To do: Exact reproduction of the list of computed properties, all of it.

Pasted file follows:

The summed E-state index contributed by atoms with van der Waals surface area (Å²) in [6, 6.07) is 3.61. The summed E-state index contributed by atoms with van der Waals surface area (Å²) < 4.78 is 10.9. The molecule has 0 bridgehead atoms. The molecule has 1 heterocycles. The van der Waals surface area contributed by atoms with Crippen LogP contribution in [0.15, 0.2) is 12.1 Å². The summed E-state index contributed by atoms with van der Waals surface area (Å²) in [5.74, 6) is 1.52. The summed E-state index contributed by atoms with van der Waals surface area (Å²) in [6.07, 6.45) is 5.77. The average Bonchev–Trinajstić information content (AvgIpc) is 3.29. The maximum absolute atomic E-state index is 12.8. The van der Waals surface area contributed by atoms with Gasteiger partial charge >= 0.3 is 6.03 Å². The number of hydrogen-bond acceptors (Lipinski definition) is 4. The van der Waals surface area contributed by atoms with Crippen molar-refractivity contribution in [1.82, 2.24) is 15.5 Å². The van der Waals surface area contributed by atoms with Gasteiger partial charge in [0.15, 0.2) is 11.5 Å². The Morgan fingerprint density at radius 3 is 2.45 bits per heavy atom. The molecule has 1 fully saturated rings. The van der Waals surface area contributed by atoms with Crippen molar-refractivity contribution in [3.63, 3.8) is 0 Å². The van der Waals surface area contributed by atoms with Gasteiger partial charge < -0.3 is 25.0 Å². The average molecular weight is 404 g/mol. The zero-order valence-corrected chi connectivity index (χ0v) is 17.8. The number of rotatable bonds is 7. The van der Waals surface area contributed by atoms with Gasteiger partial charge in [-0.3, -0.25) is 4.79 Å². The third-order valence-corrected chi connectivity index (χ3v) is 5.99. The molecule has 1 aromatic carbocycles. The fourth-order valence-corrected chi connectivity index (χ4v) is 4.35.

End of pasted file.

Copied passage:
The summed E-state index contributed by atoms with van der Waals surface area (Å²) in [6, 6.07) is 3.61. The summed E-state index contributed by atoms with van der Waals surface area (Å²) < 4.78 is 10.9. The molecule has 0 bridgehead atoms. The molecule has 1 heterocycles. The van der Waals surface area contributed by atoms with Crippen LogP contribution in [0.15, 0.2) is 12.1 Å². The summed E-state index contributed by atoms with van der Waals surface area (Å²) in [5.74, 6) is 1.52. The summed E-state index contributed by atoms with van der Waals surface area (Å²) in [6.07, 6.45) is 5.77. The average Bonchev–Trinajstić information content (AvgIpc) is 3.29. The maximum absolute atomic E-state index is 12.8. The van der Waals surface area contributed by atoms with Gasteiger partial charge >= 0.3 is 6.03 Å². The number of hydrogen-bond acceptors (Lipinski definition) is 4. The van der Waals surface area contributed by atoms with Crippen molar-refractivity contribution in [1.82, 2.24) is 15.5 Å². The van der Waals surface area contributed by atoms with Gasteiger partial charge in [0.15, 0.2) is 11.5 Å². The Morgan fingerprint density at radius 3 is 2.45 bits per heavy atom. The molecule has 1 fully saturated rings. The van der Waals surface area contributed by atoms with Crippen molar-refractivity contribution in [3.63, 3.8) is 0 Å². The van der Waals surface area contributed by atoms with Gasteiger partial charge < -0.3 is 25.0 Å². The average molecular weight is 404 g/mol. The zero-order valence-corrected chi connectivity index (χ0v) is 17.8. The number of rotatable bonds is 7. The van der Waals surface area contributed by atoms with Gasteiger partial charge in [-0.3, -0.25) is 4.79 Å². The third-order valence-corrected chi connectivity index (χ3v) is 5.99. The molecule has 1 aromatic carbocycles. The fourth-order valence-corrected chi connectivity index (χ4v) is 4.35.